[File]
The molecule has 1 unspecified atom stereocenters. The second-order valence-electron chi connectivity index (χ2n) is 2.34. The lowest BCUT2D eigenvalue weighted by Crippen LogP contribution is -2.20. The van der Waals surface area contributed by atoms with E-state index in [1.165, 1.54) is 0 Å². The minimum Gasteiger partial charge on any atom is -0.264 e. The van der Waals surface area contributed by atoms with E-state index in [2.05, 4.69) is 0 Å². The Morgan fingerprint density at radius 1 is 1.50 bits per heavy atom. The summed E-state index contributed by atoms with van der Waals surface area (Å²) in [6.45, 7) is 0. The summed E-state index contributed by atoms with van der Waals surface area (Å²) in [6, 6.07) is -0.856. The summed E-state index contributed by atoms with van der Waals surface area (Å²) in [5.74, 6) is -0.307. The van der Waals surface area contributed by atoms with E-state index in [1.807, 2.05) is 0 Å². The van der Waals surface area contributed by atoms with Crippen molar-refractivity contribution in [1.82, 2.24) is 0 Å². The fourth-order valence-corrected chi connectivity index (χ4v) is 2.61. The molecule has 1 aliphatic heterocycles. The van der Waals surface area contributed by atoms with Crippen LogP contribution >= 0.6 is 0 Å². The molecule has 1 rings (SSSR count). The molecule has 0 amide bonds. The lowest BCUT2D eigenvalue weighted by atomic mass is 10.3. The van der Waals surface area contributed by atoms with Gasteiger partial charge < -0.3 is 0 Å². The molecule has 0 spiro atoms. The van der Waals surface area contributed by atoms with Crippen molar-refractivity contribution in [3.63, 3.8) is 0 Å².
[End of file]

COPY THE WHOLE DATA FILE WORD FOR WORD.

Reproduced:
The molecule has 1 unspecified atom stereocenters. The second-order valence-electron chi connectivity index (χ2n) is 2.34. The lowest BCUT2D eigenvalue weighted by Crippen LogP contribution is -2.20. The van der Waals surface area contributed by atoms with E-state index in [1.165, 1.54) is 0 Å². The minimum Gasteiger partial charge on any atom is -0.264 e. The van der Waals surface area contributed by atoms with E-state index in [2.05, 4.69) is 0 Å². The Morgan fingerprint density at radius 1 is 1.50 bits per heavy atom. The summed E-state index contributed by atoms with van der Waals surface area (Å²) in [6.45, 7) is 0. The summed E-state index contributed by atoms with van der Waals surface area (Å²) in [6, 6.07) is -0.856. The summed E-state index contributed by atoms with van der Waals surface area (Å²) in [5.74, 6) is -0.307. The van der Waals surface area contributed by atoms with E-state index in [1.807, 2.05) is 0 Å². The van der Waals surface area contributed by atoms with Crippen molar-refractivity contribution in [1.82, 2.24) is 0 Å². The fourth-order valence-corrected chi connectivity index (χ4v) is 2.61. The molecule has 1 aliphatic heterocycles. The van der Waals surface area contributed by atoms with Crippen LogP contribution >= 0.6 is 0 Å². The molecule has 1 rings (SSSR count). The molecule has 0 amide bonds. The lowest BCUT2D eigenvalue weighted by atomic mass is 10.3. The van der Waals surface area contributed by atoms with Gasteiger partial charge < -0.3 is 0 Å². The molecule has 0 spiro atoms. The van der Waals surface area contributed by atoms with Crippen molar-refractivity contribution in [3.63, 3.8) is 0 Å².